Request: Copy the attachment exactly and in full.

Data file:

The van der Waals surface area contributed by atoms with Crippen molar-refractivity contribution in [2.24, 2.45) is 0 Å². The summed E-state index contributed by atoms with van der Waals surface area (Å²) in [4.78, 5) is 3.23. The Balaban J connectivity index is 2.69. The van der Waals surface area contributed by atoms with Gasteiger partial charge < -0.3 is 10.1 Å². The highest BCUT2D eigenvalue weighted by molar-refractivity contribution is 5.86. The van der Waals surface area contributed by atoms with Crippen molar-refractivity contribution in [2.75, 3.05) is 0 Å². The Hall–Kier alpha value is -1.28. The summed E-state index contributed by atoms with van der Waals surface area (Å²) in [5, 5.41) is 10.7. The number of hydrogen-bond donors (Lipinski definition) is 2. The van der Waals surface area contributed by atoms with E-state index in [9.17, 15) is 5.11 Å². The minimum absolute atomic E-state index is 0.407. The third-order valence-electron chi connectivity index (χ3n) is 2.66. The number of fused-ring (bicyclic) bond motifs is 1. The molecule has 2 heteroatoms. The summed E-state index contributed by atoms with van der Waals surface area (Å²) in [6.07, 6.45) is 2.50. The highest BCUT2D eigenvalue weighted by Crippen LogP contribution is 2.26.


The van der Waals surface area contributed by atoms with Crippen molar-refractivity contribution in [2.24, 2.45) is 0 Å². The summed E-state index contributed by atoms with van der Waals surface area (Å²) in [4.78, 5) is 3.23. The Balaban J connectivity index is 2.69. The van der Waals surface area contributed by atoms with Gasteiger partial charge < -0.3 is 10.1 Å². The highest BCUT2D eigenvalue weighted by molar-refractivity contribution is 5.86. The van der Waals surface area contributed by atoms with Crippen molar-refractivity contribution in [2.75, 3.05) is 0 Å². The Hall–Kier alpha value is -1.28. The summed E-state index contributed by atoms with van der Waals surface area (Å²) in [5, 5.41) is 10.7. The number of hydrogen-bond donors (Lipinski definition) is 2. The van der Waals surface area contributed by atoms with E-state index in [9.17, 15) is 5.11 Å². The minimum absolute atomic E-state index is 0.407. The third-order valence-electron chi connectivity index (χ3n) is 2.66. The number of fused-ring (bicyclic) bond motifs is 1. The molecule has 2 heteroatoms. The summed E-state index contributed by atoms with van der Waals surface area (Å²) in [6.07, 6.45) is 2.50. The highest BCUT2D eigenvalue weighted by Crippen LogP contribution is 2.26.